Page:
Tourism officials remain watchful of Ebola and Chikungunya
Tourism officials are keeping a close eye on developments surrounding the Chikungunya and Ebola viruses in Barbados and the region.
So far Barbados has recorded over 40 confirmed cases of the mosquito-borne Chikungunya, while the deadly Ebola virus, which is spread by human to human contact and has its origin in the fruit bat out of Africa, has not been detected here.
However, prominent hotelier Colin Jordan is suggesting that a two-pronged approach is needed in response to Ebola.
He told Barbados TODAY that given the destinations to which the deadly disease has spread, including traditional source markets for the island’s tourism, Barbados could not afford to take the issue lightly.
“That said, any disease or epidemic like that would be of concern [to] us,” said Jordan, who is a past president of the Barbados Hotel and Tourism Association (BHTA).
He said industry officials were working closely with the Ministry of Health on the issue.
“The fact that Ebola is present now in destinations that could be considered markets for us, then we have the concern. But we are of the view that the Ministry of Health is working diligently to ensure that the precautions that could be put in place are put in place,” he said.
Jordan also suggested that there should be a regional approach to tackling the problem.
“Each country is sovereign and while we deal with it from a regional perspective, the population of each country expects its authorities to deal with its situation. So I think the approach has to be a two-pronged one. But it would be in my mind a faster response if we, while working on the regional front, are attacking it also as a country . . . I think both can work, and both should be working,” Jordan stressed.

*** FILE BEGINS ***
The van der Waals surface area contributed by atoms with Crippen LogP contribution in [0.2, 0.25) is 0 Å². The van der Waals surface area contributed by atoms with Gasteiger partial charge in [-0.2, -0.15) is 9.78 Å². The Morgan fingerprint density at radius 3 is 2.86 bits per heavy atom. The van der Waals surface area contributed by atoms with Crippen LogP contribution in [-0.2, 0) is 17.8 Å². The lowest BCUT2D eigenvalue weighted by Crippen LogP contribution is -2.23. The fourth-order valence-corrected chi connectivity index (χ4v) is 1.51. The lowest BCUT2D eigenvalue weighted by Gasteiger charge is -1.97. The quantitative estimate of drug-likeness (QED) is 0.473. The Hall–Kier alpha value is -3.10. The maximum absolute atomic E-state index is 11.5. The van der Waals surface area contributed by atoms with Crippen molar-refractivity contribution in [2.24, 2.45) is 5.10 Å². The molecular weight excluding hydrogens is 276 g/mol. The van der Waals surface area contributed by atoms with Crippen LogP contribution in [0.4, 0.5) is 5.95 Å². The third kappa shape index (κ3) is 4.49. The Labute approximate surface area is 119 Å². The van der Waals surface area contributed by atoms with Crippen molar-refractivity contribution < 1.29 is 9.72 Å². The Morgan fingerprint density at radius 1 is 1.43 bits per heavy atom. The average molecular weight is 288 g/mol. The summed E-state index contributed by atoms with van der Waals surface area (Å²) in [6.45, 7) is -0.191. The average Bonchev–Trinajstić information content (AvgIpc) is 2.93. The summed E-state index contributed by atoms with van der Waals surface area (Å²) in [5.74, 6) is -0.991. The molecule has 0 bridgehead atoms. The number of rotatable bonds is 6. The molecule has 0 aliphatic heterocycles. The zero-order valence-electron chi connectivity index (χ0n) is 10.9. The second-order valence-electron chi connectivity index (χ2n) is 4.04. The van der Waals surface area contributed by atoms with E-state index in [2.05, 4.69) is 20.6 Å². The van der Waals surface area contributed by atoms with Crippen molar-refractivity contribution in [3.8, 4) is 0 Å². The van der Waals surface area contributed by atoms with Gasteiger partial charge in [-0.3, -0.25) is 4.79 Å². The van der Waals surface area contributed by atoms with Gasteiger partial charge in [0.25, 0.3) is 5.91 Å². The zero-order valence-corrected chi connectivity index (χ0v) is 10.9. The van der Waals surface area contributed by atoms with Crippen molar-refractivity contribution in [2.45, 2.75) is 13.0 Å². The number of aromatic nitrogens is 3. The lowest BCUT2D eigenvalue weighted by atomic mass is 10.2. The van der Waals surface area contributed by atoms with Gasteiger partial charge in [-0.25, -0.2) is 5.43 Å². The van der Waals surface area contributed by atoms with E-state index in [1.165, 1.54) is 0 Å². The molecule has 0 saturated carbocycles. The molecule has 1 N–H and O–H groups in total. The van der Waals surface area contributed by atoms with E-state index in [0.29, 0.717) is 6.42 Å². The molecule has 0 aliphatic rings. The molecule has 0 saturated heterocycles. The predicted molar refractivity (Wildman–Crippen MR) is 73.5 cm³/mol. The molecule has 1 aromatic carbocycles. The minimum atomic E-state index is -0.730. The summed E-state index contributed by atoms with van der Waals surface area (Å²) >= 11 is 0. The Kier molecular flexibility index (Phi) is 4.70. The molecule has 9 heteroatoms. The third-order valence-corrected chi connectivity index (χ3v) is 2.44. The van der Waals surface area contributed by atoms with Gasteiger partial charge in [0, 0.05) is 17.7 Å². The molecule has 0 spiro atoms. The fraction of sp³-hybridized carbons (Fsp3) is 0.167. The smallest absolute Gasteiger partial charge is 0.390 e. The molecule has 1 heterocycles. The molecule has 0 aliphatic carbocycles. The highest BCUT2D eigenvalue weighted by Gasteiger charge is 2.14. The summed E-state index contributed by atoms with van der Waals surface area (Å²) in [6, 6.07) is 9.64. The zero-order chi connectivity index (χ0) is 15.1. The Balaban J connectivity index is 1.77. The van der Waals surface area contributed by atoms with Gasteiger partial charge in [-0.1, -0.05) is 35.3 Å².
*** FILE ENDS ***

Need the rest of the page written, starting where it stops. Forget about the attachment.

Jordan’s and Roach’s comments came a day after the Opposition Barbados Labour Party (BLP) expressed concern that if the Government did not treat the outbreak of Chikungunya in Barbados with more urgency, and put better preventative measures in place to protect against Ebola, they could have a widespread negative impact on tourism and other sectors.
Also commenting on the situation today, the interim president of the Barbados Tourism Marketing Inc. Petra Roach said: “We can’t afford to start a scare but at the same time we can’t afford either to not put the sensible measures in place.”
“With tourism we have to be careful about everything. Health issues are not anything that are specific to Barbados. It is going to be around the Caribbean and I think in a day and age where we travel so often you have to be cognizant of these things, but at the same time you have to approach them sensibly. So I think the Ministry of Health have thought through the actuality of what is happening and they are approaching it in a very pragmatic way,” she added.
The tourism official said the Caribbean Tourism Organization (CTO) was playing a very important role by educating its members on the diseases and informing them
of best practices that could be tailor-made for each domicile.